Medical Conditions | Uncategorized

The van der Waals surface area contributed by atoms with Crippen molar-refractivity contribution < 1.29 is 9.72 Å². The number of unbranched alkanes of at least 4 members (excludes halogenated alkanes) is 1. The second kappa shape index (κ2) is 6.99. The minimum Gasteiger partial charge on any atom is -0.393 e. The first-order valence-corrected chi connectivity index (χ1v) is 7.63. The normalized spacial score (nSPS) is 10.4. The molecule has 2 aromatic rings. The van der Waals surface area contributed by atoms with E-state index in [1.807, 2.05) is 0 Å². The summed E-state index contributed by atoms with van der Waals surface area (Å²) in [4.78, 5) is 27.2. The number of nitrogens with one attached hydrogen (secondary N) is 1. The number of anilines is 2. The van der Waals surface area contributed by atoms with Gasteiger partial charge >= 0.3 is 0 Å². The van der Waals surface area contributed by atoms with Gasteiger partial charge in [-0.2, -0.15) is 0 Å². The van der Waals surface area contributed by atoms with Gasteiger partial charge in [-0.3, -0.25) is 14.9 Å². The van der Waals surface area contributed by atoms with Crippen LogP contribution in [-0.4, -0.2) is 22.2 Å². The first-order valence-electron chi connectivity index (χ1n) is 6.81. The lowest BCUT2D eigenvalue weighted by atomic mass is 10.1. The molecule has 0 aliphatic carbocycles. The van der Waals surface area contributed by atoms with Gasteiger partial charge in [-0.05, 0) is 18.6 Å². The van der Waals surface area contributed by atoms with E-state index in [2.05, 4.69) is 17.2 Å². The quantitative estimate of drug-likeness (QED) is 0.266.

Double vision, a condition in which vision in one eye is no longer co-ordinated with vision in the other, so the patient sees the same object in two different places, displaced in any direction or partly overlapping. Patients with a squint also have uncoordinated eyes, but do not see double because the brain suppresses one of the images. Double vision can have various causes, some of them relatively innocent – for example through excessive alcohol consumption, overtiredness or slight concussion, in which cases it disappears with the cause. Persistent double vision can be caused by injury to an eye muscle, or detachment of the muscle from the eye socket; the eye cannot then move in all directions, and thus sees double in certain fields. Sometimes the head has to be held in a certain position to avoid double vision. Such failure can be caused by a tumour, inflammation, an accident or haemorrhage. In a few cases a certain nerve is absent at birth, and the condition is congenital. In myasthenia gravis double vision arises in the course of the day because the muscles function improperly. Treatment of double vision depends on the underlying cause. A paralysed eye muscle sometimes heals of its own accord, but surgery may be advisable. Covering the abnormal eye gives temporary relief. Myasthenia gravis is treated by medication. Pushing apart of bone ends in a joint by an injury, often associated with tearing of the joint capsule and ligaments which normally hold the joint together. Damage to blood vessels can cause haemorrhage in the joint. Further characteristics of dislocation are abnor-

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